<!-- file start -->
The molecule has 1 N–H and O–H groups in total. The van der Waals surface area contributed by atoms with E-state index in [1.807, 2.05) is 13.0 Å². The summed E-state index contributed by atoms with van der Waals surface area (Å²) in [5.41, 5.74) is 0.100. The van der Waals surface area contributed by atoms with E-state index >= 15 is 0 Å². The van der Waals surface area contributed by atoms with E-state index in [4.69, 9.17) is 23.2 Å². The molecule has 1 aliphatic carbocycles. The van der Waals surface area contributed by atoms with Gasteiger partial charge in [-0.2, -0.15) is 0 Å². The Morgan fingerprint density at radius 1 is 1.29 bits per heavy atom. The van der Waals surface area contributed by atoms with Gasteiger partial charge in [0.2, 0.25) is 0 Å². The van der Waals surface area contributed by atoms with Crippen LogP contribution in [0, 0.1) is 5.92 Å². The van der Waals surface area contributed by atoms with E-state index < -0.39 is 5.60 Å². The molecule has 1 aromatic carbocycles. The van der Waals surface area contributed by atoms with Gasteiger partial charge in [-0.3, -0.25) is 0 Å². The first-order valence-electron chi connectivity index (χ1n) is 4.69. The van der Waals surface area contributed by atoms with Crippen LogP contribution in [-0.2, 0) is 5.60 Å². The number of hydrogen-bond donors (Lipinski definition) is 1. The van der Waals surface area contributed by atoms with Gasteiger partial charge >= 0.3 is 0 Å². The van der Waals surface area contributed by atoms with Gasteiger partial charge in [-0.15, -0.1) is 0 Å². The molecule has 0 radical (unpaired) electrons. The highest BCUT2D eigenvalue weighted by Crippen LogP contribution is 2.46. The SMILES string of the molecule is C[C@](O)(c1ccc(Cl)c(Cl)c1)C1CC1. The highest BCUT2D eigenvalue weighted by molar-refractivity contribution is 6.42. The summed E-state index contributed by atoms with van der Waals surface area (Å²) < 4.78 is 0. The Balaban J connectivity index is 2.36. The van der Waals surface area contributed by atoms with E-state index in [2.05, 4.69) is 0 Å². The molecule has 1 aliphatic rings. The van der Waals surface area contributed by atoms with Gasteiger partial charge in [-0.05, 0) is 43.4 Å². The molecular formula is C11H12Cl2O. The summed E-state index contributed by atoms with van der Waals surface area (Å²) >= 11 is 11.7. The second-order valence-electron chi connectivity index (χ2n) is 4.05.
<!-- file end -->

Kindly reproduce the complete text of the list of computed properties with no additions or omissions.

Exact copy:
The molecule has 1 N–H and O–H groups in total. The van der Waals surface area contributed by atoms with E-state index in [1.807, 2.05) is 13.0 Å². The summed E-state index contributed by atoms with van der Waals surface area (Å²) in [5.41, 5.74) is 0.100. The van der Waals surface area contributed by atoms with E-state index >= 15 is 0 Å². The van der Waals surface area contributed by atoms with E-state index in [4.69, 9.17) is 23.2 Å². The molecule has 1 aliphatic carbocycles. The van der Waals surface area contributed by atoms with Gasteiger partial charge in [-0.2, -0.15) is 0 Å². The Morgan fingerprint density at radius 1 is 1.29 bits per heavy atom. The van der Waals surface area contributed by atoms with Gasteiger partial charge in [0.2, 0.25) is 0 Å². The van der Waals surface area contributed by atoms with Crippen LogP contribution in [0, 0.1) is 5.92 Å². The van der Waals surface area contributed by atoms with E-state index < -0.39 is 5.60 Å². The molecule has 1 aromatic carbocycles. The van der Waals surface area contributed by atoms with Gasteiger partial charge in [-0.3, -0.25) is 0 Å². The first-order valence-electron chi connectivity index (χ1n) is 4.69. The van der Waals surface area contributed by atoms with Crippen LogP contribution in [-0.2, 0) is 5.60 Å². The number of hydrogen-bond donors (Lipinski definition) is 1. The van der Waals surface area contributed by atoms with Gasteiger partial charge >= 0.3 is 0 Å². The van der Waals surface area contributed by atoms with Gasteiger partial charge in [-0.15, -0.1) is 0 Å². The molecule has 0 radical (unpaired) electrons. The highest BCUT2D eigenvalue weighted by Crippen LogP contribution is 2.46. The SMILES string of the molecule is C[C@](O)(c1ccc(Cl)c(Cl)c1)C1CC1. The highest BCUT2D eigenvalue weighted by molar-refractivity contribution is 6.42. The summed E-state index contributed by atoms with van der Waals surface area (Å²) < 4.78 is 0. The Balaban J connectivity index is 2.36. The van der Waals surface area contributed by atoms with E-state index in [2.05, 4.69) is 0 Å². The molecule has 1 aliphatic rings. The van der Waals surface area contributed by atoms with Gasteiger partial charge in [-0.05, 0) is 43.4 Å². The molecular formula is C11H12Cl2O. The summed E-state index contributed by atoms with van der Waals surface area (Å²) >= 11 is 11.7. The second-order valence-electron chi connectivity index (χ2n) is 4.05.